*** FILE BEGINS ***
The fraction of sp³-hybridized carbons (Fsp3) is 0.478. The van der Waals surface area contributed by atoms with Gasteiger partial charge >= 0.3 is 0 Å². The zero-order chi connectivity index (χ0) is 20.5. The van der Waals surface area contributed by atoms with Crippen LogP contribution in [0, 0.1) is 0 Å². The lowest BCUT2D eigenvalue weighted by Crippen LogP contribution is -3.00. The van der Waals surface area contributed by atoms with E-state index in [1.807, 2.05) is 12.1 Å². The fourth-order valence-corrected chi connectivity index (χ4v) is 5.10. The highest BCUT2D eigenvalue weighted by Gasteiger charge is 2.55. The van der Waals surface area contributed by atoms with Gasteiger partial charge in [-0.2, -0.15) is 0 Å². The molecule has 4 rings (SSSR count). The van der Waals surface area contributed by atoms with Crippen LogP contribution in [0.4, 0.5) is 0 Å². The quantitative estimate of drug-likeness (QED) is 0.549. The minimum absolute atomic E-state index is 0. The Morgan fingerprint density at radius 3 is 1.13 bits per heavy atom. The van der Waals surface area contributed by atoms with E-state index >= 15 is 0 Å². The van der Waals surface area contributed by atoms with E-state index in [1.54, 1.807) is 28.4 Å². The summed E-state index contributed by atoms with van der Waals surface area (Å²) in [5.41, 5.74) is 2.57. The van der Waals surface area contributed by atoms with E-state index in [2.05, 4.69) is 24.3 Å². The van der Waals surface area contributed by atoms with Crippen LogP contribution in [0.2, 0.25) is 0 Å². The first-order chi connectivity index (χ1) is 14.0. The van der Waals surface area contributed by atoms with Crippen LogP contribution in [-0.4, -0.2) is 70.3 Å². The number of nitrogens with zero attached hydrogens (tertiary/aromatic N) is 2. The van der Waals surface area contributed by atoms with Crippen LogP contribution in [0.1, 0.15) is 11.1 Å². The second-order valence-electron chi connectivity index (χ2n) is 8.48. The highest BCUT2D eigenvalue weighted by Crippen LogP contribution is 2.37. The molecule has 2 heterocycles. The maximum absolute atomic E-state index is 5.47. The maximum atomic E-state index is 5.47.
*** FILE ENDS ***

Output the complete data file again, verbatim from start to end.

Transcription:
The fraction of sp³-hybridized carbons (Fsp3) is 0.478. The van der Waals surface area contributed by atoms with Gasteiger partial charge >= 0.3 is 0 Å². The zero-order chi connectivity index (χ0) is 20.5. The van der Waals surface area contributed by atoms with Crippen LogP contribution in [0, 0.1) is 0 Å². The lowest BCUT2D eigenvalue weighted by Crippen LogP contribution is -3.00. The van der Waals surface area contributed by atoms with E-state index in [1.807, 2.05) is 12.1 Å². The fourth-order valence-corrected chi connectivity index (χ4v) is 5.10. The highest BCUT2D eigenvalue weighted by Gasteiger charge is 2.55. The van der Waals surface area contributed by atoms with Gasteiger partial charge in [-0.2, -0.15) is 0 Å². The molecule has 4 rings (SSSR count). The van der Waals surface area contributed by atoms with Crippen LogP contribution in [0.4, 0.5) is 0 Å². The quantitative estimate of drug-likeness (QED) is 0.549. The minimum absolute atomic E-state index is 0. The Morgan fingerprint density at radius 3 is 1.13 bits per heavy atom. The van der Waals surface area contributed by atoms with E-state index >= 15 is 0 Å². The van der Waals surface area contributed by atoms with E-state index in [1.54, 1.807) is 28.4 Å². The summed E-state index contributed by atoms with van der Waals surface area (Å²) in [5.41, 5.74) is 2.57. The van der Waals surface area contributed by atoms with E-state index in [2.05, 4.69) is 24.3 Å². The van der Waals surface area contributed by atoms with Crippen LogP contribution in [0.2, 0.25) is 0 Å². The first-order chi connectivity index (χ1) is 14.0. The van der Waals surface area contributed by atoms with Crippen LogP contribution in [-0.4, -0.2) is 70.3 Å². The number of nitrogens with zero attached hydrogens (tertiary/aromatic N) is 2. The van der Waals surface area contributed by atoms with Crippen LogP contribution in [0.1, 0.15) is 11.1 Å². The second-order valence-electron chi connectivity index (χ2n) is 8.48. The highest BCUT2D eigenvalue weighted by Crippen LogP contribution is 2.37. The molecule has 2 heterocycles. The maximum absolute atomic E-state index is 5.47. The maximum atomic E-state index is 5.47.